To clarify further the difficulties in constructing a social welfare function, let us consider another proposed form, the compensation principle. This term has been used to denote two different, though related, methods of forming social choices from individual orderings.¹ One is the dictum that, if there is a method of paying compensations such that, if society changes from stateyto statexand then makes compensations according to the rule, each individual prefers the resultant state to statey(or each individual either prefers the resultant state to stateyor is indifferent between them and at least one...

  7. Chapter V THE GENERAL POSSIBILITY THEOREM FOR SOCIAL WELFARE FUNCTIONS
    (pp. 46-60)

    The discussion of particular social welfare functions in Chapter III, Section 6, and Chapter IV suggests strongly that it will be very difficult to construct a social welfare function consistent with Conditions 1–5. The example of the Scitovsky compensation principle, as given in Chapter IV, Section 2, indicates that there is likely to be a difference between the case where the total number of alternatives to be ranked is two and the case where the number exceeds two. Indeed, if there are two alternatives, it is possible to construct such a social welfare function. Condition 1 must, of course,...

  8. Chapter VI THE INDIVIDUALISTIC ASSUMPTIONS
    (pp. 61-73)

    One important possibility is to impose on the individual preference scales two conditions which in fact have almost invariably been assumed in works on welfare economics: (1) each individual’s comparison of two alternative social states depends only on the commodities that he receives (and labor that he expends) in the two states, i.e., he is indifferent as between any two social states in which his own consumption-leisure-saving situations are the same or at least indifferent to him;¹ (2) in comparing two personal situations in one of which he receives at least as much of each commodity (including leisure and saving...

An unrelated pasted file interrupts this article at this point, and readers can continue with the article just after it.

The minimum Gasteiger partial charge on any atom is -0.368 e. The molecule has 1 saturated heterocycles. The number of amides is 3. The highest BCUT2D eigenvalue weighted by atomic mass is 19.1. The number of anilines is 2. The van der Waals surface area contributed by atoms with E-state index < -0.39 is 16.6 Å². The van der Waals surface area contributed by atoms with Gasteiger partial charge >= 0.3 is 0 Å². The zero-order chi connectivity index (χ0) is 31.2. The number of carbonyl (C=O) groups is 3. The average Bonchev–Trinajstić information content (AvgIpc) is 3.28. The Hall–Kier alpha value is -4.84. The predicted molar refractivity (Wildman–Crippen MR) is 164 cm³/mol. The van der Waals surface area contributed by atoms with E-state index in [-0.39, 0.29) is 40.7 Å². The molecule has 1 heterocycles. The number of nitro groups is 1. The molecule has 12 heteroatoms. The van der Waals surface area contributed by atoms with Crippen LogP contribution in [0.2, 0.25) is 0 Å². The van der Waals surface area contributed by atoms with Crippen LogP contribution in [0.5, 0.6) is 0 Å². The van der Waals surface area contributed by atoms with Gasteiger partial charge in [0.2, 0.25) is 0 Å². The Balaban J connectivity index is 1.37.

9. Chapter VII SIMILARITY AS THE BASIS OF SOCIAL WELFARE JUDGMENTS
    (pp. 74-91)

    Suppose that we do not assume in advance the shape of the preferences of any one individual, but we do assume that all individuals have the same preferences for social alternatives. This implies a social-minded attitude and also a homogeneous society. If we consider the preferences in question to refer not to expressed preferences but to the preferences which would be expressed if the corruptions of the environment were removed, the assumption of unanimity is the idealist view of political philosophy.¹ In this case, the obvious way of defining the social welfare function is to choose some one individual and...

  10. Chapter VIII NOTES ON THE THEORY OF SOCIAL CHOICE, 1963
    (pp. 92-120)

    When the first edition of this book was prepared, the relevant literature was summarized in four pages. Since 1951 there has been a considerably greater volume of discussion. In preparing a second edition, I felt that the most useful procedure would be to append to my previous discussion a series of reflections inspired by the recent discussions. Despite their high quality, I do not find it obligatory to prepare a revision of the text itself. It is not the results that have been significantly affected¹ but their interpretation and the relation to other contemporary work. There is no attempt here...

  11. INDEX
    (pp. 121-124)
  12. Back Matter
    (pp. 125-125)